I love when the mainstream media tackles anime. Tomorrow’s New York Times’ features a story about the business opportunities in streaming anime. In its discussion of what shows work, the articles drops this great quote: “The small but avid audience is made up of mostly male viewers aged 18 to 34. Distributors said comedies, sports shows and anything aimed at women tend to not work.”
Licensing agreements are usually kept top secret for business reasons. That is, until one company (allegedly) breaches the agreement and then goes bankrupt. At that point the court system takes over and the dirty laundry become public. That is exactly what happened when 4Kids got Yu-Gi-Oh! from TV Tokyo.
The upshot of the fighting is that anime fans get a backstage pass to see what an important license contract says. The language of this contract helps explain why, how, and in what form anime is released outside of Japan. Here I’ll discuss form, namely why 4Kids had the right to butcher Yu-Gi-Oh!. The short answer: TV Tokyo said they could.
Series like Blood-C catch my eye. At some point during its airing, I got the impression it was bad: the weekly reviews at Sea Slugs and Moe Sucks say as much and more, but since finishing, I’ve also read takes at chaostangent and S01E01 that say the opposite. Having now seen it for myself over the last week, I agree more with the latter blogs. Like all series that seem to require a little patience, Blood-C has ended up being quite underrated.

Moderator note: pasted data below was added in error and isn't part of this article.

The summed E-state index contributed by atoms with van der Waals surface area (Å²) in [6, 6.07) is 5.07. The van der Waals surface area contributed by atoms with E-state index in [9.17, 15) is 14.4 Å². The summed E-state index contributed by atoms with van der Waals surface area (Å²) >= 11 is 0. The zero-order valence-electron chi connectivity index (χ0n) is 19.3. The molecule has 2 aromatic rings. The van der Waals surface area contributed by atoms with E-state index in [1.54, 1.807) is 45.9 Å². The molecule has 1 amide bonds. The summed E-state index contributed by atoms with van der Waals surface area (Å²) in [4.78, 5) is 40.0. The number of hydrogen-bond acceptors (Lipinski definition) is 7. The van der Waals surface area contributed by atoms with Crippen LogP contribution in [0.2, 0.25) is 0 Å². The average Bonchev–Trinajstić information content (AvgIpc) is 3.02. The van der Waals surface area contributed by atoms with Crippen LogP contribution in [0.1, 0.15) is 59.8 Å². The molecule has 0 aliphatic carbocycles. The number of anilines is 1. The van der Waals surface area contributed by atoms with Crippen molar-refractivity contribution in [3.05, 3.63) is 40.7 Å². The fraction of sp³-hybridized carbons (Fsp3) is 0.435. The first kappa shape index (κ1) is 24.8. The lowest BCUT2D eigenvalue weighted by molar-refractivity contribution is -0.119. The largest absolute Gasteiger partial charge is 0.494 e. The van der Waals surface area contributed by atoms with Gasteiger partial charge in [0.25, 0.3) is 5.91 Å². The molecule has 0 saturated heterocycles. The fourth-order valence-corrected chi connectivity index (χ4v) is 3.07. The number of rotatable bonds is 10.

.hack//SIGN was one of the first anime shown by Cartoon Network and it left a lasting, negative impression on me: an otherwise brilliant show with a plot that went nowhere. .Hack//Quantum is the latest iteration of the series. It is .hack//SIGN as it should have been. It’s not a remake, just a three episode version with a similar story. It’s not perfect, but if it had come out eight years ago it could have provided a foundation for subsequent stories. But this late in the game it is underwhelming.
Whitebeard was always a big, strong guy, then he ate the Earthquake fruit and became feared the world over. He could’ve turned the planet upside-down, but didn’t. He was a cool guy, and watching him lead his men in such an era-shifting arc of One Piece was brilliant.
Digital is the future of video media. Funimation’s announcement of a new premium streaming service this weekend shows that it recognizes what it needs to do to maximize its profits. Up until now, Funimation mostly used streaming to advertise its physical disc releases. I think this announcement reveals the company’s true online strategy, to use streaming as the primary source of Funimation’s profits.